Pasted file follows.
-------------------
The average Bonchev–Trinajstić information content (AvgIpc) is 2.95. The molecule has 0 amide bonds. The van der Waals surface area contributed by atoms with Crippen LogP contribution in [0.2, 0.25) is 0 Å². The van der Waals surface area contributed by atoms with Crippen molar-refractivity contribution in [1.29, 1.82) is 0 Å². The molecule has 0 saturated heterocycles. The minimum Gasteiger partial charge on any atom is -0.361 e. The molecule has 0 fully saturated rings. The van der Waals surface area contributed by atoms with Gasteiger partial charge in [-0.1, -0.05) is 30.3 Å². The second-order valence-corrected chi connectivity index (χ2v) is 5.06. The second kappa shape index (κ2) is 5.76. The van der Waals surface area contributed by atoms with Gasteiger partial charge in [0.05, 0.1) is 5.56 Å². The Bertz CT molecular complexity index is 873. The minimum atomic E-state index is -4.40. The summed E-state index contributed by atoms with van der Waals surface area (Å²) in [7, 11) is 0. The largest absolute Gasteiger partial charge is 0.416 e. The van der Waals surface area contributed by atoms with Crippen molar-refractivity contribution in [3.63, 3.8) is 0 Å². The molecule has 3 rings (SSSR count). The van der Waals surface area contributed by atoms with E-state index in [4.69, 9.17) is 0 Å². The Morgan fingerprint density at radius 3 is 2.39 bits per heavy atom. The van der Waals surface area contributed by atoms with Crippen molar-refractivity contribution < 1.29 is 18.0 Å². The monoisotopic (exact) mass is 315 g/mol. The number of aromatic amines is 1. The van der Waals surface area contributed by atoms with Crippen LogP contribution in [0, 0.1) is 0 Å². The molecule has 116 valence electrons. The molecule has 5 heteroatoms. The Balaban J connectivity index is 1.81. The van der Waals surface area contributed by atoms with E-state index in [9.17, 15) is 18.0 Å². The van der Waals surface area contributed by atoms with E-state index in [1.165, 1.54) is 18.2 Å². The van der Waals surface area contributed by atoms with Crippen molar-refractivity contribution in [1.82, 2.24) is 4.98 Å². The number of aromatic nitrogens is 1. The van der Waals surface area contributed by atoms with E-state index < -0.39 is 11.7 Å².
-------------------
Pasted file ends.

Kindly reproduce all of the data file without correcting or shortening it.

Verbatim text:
The average Bonchev–Trinajstić information content (AvgIpc) is 2.95. The molecule has 0 amide bonds. The van der Waals surface area contributed by atoms with Crippen LogP contribution in [0.2, 0.25) is 0 Å². The van der Waals surface area contributed by atoms with Crippen molar-refractivity contribution in [1.29, 1.82) is 0 Å². The molecule has 0 saturated heterocycles. The minimum Gasteiger partial charge on any atom is -0.361 e. The molecule has 0 fully saturated rings. The van der Waals surface area contributed by atoms with Gasteiger partial charge in [-0.1, -0.05) is 30.3 Å². The second-order valence-corrected chi connectivity index (χ2v) is 5.06. The second kappa shape index (κ2) is 5.76. The van der Waals surface area contributed by atoms with Gasteiger partial charge in [0.05, 0.1) is 5.56 Å². The Bertz CT molecular complexity index is 873. The minimum atomic E-state index is -4.40. The summed E-state index contributed by atoms with van der Waals surface area (Å²) in [7, 11) is 0. The largest absolute Gasteiger partial charge is 0.416 e. The van der Waals surface area contributed by atoms with Crippen molar-refractivity contribution in [3.63, 3.8) is 0 Å². The molecule has 3 rings (SSSR count). The van der Waals surface area contributed by atoms with E-state index in [4.69, 9.17) is 0 Å². The Morgan fingerprint density at radius 3 is 2.39 bits per heavy atom. The van der Waals surface area contributed by atoms with Crippen molar-refractivity contribution < 1.29 is 18.0 Å². The monoisotopic (exact) mass is 315 g/mol. The number of aromatic amines is 1. The van der Waals surface area contributed by atoms with Crippen LogP contribution in [0, 0.1) is 0 Å². The molecule has 116 valence electrons. The molecule has 5 heteroatoms. The Balaban J connectivity index is 1.81. The van der Waals surface area contributed by atoms with E-state index in [9.17, 15) is 18.0 Å². The van der Waals surface area contributed by atoms with E-state index in [1.165, 1.54) is 18.2 Å². The van der Waals surface area contributed by atoms with Crippen molar-refractivity contribution in [1.82, 2.24) is 4.98 Å². The number of aromatic nitrogens is 1. The van der Waals surface area contributed by atoms with E-state index < -0.39 is 11.7 Å².